When should I begin? As soon as possible. Regardless of your class, and whether or not you have declared your major, it is never too early to learn about the options available and to build them into your own plans. A good place to start is to speak with students and faculty who participated in programs during the past academic year or the past summer. A full list of grant recipients is available online, http://www.bates.edu/academics/student-research/summer-research-recipients/.
Where do I find specific information? Specific project titles and description of opportunities offer for the summer is sent via email early in the winter semester. You should speak with faculty members to find out whether they will be conducting research projects that might be structured to involve student assistants. Do not hesitate to ask faculty members if they are hiring student assistants for the summer! Make them aware of your interest! Email announcements on grant opportunities are sent to all students several times during the year. The student research web page, http://www.bates.edu/academics/student-research/, has the most up-to-date information. If you have difficulty finding answers to your questions, remember that the Office of the Dean of the Faculty is a primary source of information.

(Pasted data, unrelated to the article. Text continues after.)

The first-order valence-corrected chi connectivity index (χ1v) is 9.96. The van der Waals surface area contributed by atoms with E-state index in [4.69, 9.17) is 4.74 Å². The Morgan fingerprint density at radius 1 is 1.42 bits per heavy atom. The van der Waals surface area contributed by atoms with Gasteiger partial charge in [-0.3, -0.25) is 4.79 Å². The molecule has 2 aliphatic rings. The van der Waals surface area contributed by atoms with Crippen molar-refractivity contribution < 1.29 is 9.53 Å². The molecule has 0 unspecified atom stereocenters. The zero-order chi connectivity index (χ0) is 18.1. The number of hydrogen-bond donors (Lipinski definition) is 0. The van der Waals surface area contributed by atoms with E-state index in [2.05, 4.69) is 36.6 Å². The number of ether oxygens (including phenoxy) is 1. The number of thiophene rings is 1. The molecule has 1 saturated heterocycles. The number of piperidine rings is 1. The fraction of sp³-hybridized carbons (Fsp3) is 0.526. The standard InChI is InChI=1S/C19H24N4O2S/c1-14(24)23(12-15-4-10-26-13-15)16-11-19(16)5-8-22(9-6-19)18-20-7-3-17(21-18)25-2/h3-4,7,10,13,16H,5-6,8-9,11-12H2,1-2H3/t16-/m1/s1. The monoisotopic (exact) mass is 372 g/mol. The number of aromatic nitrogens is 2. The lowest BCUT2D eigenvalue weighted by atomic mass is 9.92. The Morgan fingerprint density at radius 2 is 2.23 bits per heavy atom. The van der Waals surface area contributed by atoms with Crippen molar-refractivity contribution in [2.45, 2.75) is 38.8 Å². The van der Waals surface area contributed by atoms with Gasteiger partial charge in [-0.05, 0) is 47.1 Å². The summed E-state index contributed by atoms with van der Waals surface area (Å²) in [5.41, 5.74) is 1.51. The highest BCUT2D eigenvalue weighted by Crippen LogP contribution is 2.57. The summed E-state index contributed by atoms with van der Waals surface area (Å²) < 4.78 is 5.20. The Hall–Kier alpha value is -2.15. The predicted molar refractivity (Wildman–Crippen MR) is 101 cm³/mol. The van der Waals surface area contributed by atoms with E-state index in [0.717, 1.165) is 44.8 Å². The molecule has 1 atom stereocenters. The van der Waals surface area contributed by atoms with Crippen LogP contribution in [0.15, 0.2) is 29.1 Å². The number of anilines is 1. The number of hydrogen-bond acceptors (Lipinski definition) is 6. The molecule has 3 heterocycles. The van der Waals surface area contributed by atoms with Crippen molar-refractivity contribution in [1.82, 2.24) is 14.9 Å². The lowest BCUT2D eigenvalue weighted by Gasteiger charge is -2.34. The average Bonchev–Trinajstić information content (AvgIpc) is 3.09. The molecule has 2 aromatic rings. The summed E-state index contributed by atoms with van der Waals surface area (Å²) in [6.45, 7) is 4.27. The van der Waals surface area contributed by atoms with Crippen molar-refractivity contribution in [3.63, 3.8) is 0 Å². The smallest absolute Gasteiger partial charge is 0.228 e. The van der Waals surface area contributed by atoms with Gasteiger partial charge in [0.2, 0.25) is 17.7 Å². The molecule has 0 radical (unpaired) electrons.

Who is eligible? Students in all classes are eligible for grants for research or service-learning during the academic year. Summer grants to support research or service-learning, or special fellowships, are not open to graduating seniors. All summer funding is contingent upon a student maintaining a GPA of at least 2.5.
Where are applications available? Applications for most Bates-sponsored research are available online at the Dean of Faculty’s web page. Service-learning grant applications are available online or at the Harward Center for Community Partnerships, 163 Wood Street. Information on other programs sponsored by various foundations and agencies is also available in the Dean’s office. The Office of Career Services can give you information on Career Discovery Internships and Ladd Internships. Information on Barlow Grants is available from the Office for Off-Campus Study.
Who decides which students receive research and service-learning grants? Bates faculty and staff committees, faculty researchers, and departments select the recipients of support for student research through Bates-funded programs. Sigma Xi and some INBRE grants are awarded by committees outside the College.
Is there support for research and service-learning during the academic year? Yes. Grants of up to $300 are available for research within academic courses in all disciplines from the Bates Student Research Fund. Also, Sigma Xi provides support for scientific research ($600-$1,000). Community Work-Study Fellowships ($8/hour), Community-Based Research Fellows Program ($750), Crafts Service-Learning Awards (up to $500), Papaioanou Service-Learning Grants (up to $100), Transportation Assistance Grants ($100) and the Volunteer Service Grants (up to $250 for individuals and $500 for groups) support service-learning projects.